List of sales at the Hansa for 1956–1958
|Poster for the Green Gallery’s first group show
The name of the gallery came from a brainstorming session by Bellamy and fellow art dealer Ivan Karp. For Bellamy the word green suggested fecundity, newness, and, possibly, money. At the same session they came up with the names O.K. Harris, which Scull rejected, and Oil & Steel, which Bellamy would use twenty years later.
|Installation view of the Green Gallery
Photograph by Rudy Burckhardt
c. 1961 [II.B.30]
Pictured are works by Claes Oldenburg, Philip Wofford, Richard Smith, and Yayoi Kusama.
Poster for Claes Oldenburg [Pat]
This was Oldenburg’s first solo exhibition uptown and the first time he exhibited his soft sculpture. As many as four pieces from the show entered MoMA’s collection, including Floor Cone and Floor Cake, both made in 1962.
Pop art gained wide public exposure beginning in 1963. But despite the immense cultural impact of the movement, there were only a few serious collectors who regularly purchased larger works. Robert Scull was becoming one of the best known, though his support of the Green Gallery was not widely advertised. George Segal’s first show at the Green Gallery immediately followed Mark di Suvero’s debut. Scull disliked his work so much that he wanted Bellamy to fire Segal from the gallery. Bellamy urged patience, and Scull later became a collector and even a subject of Segal’s work.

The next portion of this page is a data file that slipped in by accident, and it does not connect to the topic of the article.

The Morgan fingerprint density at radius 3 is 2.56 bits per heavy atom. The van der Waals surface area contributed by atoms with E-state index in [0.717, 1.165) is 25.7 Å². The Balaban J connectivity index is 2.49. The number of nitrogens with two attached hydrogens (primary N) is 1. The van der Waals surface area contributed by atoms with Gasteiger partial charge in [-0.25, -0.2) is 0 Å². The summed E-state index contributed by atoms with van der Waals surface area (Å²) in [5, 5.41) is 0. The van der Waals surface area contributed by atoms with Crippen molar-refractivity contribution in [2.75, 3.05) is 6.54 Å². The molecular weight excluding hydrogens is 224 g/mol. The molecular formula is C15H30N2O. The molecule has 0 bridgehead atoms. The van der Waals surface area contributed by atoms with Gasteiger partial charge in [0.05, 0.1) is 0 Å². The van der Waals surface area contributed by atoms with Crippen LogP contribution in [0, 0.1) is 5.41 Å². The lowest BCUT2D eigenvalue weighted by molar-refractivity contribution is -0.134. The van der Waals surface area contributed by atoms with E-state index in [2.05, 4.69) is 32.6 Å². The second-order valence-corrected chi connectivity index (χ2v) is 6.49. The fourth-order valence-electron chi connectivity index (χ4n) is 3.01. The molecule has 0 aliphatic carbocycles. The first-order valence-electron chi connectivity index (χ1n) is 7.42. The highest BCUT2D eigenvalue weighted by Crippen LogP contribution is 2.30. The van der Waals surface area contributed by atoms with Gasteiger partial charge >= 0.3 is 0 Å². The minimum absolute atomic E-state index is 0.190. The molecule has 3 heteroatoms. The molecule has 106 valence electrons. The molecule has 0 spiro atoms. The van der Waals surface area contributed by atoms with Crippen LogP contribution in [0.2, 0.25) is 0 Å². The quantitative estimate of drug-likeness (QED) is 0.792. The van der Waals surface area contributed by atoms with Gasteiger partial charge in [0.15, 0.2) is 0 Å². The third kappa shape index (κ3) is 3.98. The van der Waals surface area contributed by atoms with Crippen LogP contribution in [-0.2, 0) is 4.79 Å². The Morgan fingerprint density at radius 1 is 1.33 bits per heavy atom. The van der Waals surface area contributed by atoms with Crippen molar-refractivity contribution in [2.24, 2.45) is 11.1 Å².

Poster for the 1964 exhibition George Segal, featuring an image of Gas Station (1963)
Atmospheric photographs of Segal’s sculptures were used on numerous posters for Green Gallery group shows and for his solo exhibitions.
February 21, 1964 [II.B.32*]
The Segal work pictured is Farm Worker (1963) and was likely shown in the 1964 Segal exhibition.
Summary of Segal sales
Receipt for Bus Driver (1962)
The Museum of Modern Art was a major collector of Pop art, among a few other museums, but Bus Driver was the only one of Segal’s sculptures the Museum purchased from the Green Gallery.
In 1964 Robert Scull withdrew his financing of the Green Gallery. The gallery had never been profitable, and it could not sustain the growing practice of paying artists advances on sales or otherwise financially supporting them. The last season of the Green Gallery featured solo exhibitions by Lucas Samaras, Dan Flavin, Robert Morris, and Tom Wesselmann, but few, if any, of the works sold. By the spring of 1965, the gallery was forced to close. For many the closure came as a surprise. In 1966 critic Amy Goldin wrote that the art world felt that “Bellamy had to be either incompetent or the victim of high-powered machinations.”
|Poster for the exhibition L. Poons
This was Larry Poons’s first solo exhibition at the gallery.
Receipt for fluorescent lights
Receipt for steel fabrication
In 1986 Bellamy said that the Green Gallery had closed because “I finally couldn’t afford new materials and supplies for [the artists], especially someone like Judd, who had started to work in metal rather than wood.”
|Installation view of group show
Photograph by Rudy Burckhardt
This was the last group show staged at the Green Gallery before it closed.
With the closure of the Green Gallery, Bellamy worked hard to place his artists with Leo Castelli, Sydney Janis, and other prominent galleries. He moved into a small office in the Noah Goldowsky Gallery and began a new career as an independent dealer. But Bellamy remained close even with artists he no longer represented. He also sought out new artists and became Richard Serra’s first dealer after meeting him in Europe. For Bellamy the fifteen years between the closing of the Green Gallery and the opening of his new gallery, Oil & Steel, were occupied mainly by private sales and shared commissions on sales and exhibitions at other galleries.
Letter from Dan Flavin to Richard Bellamy
August 24, 1965 [III.A.22]